Review - Balao-class Heavy Frigate OPEN UNTIL 2 AUGUST on Engineering Department
: Posted by Captain Brandon Irvine (Engineering Director) in Review - Balao-class Heavy Frigate OPEN UNTIL 2 AUGUST
: Here's the third draft of Nick Villarreal's...unorthodox Balao-class. Please give him a critique so it's not just Rob and I passing judgment in two weeks!
: Change Log:
: - Changed wording in History and Mission Overview
: - Changed wording in Structure and Construction
: - Changed Science and Remote Sensing Systems section to remove hydrophone references
: - Changed Tactical Systems subsections to reflect N3P guidelines, and to expand equipment types to what N3P allows
: - Changed Warp Systems to conform to N3P guidelines and to expand to what N3P allows
: - Changed the wording in the Impulse Systems section to clarify waterborne operations specifications
: - Modified multiple sections for grammatical and factual errors
: - Removed Escape Pod description from Utility Systems
: - Modified Transporter Systems description
: - Changed Technical Specifications to reflect changes as per N3P guidelines
: - Changed Deck Plan to reflect changes in rest of spec
: CATEGORY: FRIGATE
: VARIANT: HEAVY
: DESIGNER: Nicholas Villarreal
: Mark I
: Draft 3
: DATE: July 15, 2012
: Referenced URLS: http://dl.dropbox.com/u/53391878/BalaoLayout.jpg
I read it first, and had a submarine pictured in my head. Then I noticed this link and though, "Hm. It really does look like a floating submarine." I'm willing to let the concept grow on me but the initial thoughts I have are that this is going to funk up warp mechanics pretty bad. It looks like the nacelles are in the front? And even though the picture helps, it doesn't appear to be very aerodynamic. I know we don't care about "air" in space, but I was always under the impression that we've (meaning Star Trek) have tried to design our vessels, especially the newer ones, with that concept in mind to increase warp efficiency.
: HISTORY AND MISSION OVERVIEW
: With the venerable Miranda and Oberth class vessels and all of their different refits and upgrades slated to retire from service, Starfleet realized that they were somewhat short on smaller vessels. Although many of their lead vessels tended to be larger, in order to cope with more dangerous missions, a smaller all-purpose vessel was a necessity. After the success of the Nova-class research vessel, Starfleet Command decided to have the Utopia Planitia Yards design something that had a slightly wider scale of missions.
: However, the people at Utopia Planitia that the President of the Yards assigned to do the job weren't the typical designers. They created the original concept for the Defiant class, which was later given to Benjamin Sisko's design crew. They were forced to stand by while their design became corrupted, mothballed, and then turned in to the Nova-class. What was initially a creative combat vessel became just another ship in the fleet. They had chips on their shoulders, and once Benjamin Sisko left Utopia Planitia, the order for a frigate came in. All the members of the team decided that they decided that they were going to design something that did not fit typical Starfleet designs at all.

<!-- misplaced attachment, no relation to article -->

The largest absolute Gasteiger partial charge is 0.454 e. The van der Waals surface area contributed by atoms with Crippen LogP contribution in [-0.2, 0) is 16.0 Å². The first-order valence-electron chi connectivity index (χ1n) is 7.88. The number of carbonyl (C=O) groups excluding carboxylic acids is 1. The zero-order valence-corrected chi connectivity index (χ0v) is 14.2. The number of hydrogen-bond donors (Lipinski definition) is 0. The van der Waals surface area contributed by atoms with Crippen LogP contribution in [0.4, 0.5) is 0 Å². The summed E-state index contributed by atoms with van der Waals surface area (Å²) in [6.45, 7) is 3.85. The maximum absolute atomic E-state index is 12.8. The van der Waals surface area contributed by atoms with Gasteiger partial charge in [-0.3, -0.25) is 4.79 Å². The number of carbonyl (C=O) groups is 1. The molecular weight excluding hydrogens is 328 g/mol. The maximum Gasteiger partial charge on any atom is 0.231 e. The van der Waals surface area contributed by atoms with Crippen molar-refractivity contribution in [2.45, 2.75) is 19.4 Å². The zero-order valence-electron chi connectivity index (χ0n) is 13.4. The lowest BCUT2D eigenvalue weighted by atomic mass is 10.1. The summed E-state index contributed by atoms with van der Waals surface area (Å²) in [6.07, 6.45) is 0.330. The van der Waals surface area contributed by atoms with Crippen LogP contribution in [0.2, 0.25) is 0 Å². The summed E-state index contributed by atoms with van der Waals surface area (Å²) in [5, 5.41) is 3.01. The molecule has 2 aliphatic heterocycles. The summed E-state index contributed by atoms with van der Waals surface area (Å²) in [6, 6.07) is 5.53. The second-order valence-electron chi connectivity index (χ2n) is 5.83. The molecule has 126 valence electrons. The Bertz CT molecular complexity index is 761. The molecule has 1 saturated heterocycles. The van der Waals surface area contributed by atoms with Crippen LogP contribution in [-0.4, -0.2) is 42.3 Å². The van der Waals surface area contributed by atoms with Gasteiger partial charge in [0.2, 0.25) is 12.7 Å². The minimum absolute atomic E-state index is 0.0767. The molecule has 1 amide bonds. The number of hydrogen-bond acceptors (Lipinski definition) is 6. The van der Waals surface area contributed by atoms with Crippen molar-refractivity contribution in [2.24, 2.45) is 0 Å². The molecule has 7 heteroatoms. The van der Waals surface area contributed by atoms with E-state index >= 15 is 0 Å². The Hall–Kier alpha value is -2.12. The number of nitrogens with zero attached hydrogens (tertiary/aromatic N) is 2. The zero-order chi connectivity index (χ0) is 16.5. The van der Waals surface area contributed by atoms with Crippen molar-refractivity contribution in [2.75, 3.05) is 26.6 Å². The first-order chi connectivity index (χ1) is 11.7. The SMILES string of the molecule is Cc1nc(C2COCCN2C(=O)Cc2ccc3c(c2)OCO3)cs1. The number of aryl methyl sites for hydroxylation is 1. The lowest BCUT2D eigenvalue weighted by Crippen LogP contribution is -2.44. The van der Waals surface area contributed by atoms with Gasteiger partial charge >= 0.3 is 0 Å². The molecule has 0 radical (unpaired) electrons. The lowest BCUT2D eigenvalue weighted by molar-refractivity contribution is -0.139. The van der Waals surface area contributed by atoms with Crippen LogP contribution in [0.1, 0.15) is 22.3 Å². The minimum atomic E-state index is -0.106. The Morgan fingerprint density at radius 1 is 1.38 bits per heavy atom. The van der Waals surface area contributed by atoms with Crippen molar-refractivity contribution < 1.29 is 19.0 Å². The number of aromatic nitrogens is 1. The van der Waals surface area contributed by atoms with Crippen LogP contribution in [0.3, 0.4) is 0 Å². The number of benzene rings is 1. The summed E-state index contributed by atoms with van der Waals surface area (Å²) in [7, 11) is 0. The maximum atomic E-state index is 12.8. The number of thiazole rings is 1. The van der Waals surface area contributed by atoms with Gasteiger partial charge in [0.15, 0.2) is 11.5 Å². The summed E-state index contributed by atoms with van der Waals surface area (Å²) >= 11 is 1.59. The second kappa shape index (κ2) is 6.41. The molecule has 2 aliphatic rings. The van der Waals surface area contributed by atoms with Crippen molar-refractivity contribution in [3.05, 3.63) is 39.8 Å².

: Instead of utilizing a typical two-section ship design and making it their own, they looked at an older source of inspiration - the submarine. As it was the other type of vessel that humanity initially used to move in three dimensions, but in water instead of air, they felt that it was an underutilized hull type in spacecraft design. While using the basic premise of the submarine body style, they made the vessel more than twice as large as most submarines, replaced certain unnecessary systems with systems only required in spacecraft, and made it far more livable. They also decided to stretch the borders of what they were allowed to include aboard the vessel, using some aspects in the design that the Admiralty Board did not originally request or approve.
: What resulted was a multi-purpose ship that looked as out-of-place in the fleet as the Defiant class. This wide departure from standard ship design, much like the original military submarines, gave the Admiralty pause. After some consideration, they approved a single prototype, to test the promise of the new vessel. Due to the hull’s overall structure, multiple sections of the vessel could be built in tandem, making full construction of a single vessel require only four months. As the prototype was only a “proof of concept” model, it was finished in ten weeks.
: When the ship came out of Utopia Planitia, it was initially named the Skipjack, in honor of the submersible vessel class that had shared the name. Upon successful testing, Utopia Planitia Yards proceeded to finish construction so that the original prototype would also be the ship of the class. Upon its christening, the Admiralty Board decided to name it the USS Balao, in honor of the most successful - albeit not the most numerous - class of submarine built.
: Similar to the multiple roles that submarines performed in the past, the Balao was given a large and varied mission profile.
: - Internal patrols
: - Escort duties
: - Border security
: - Fleet support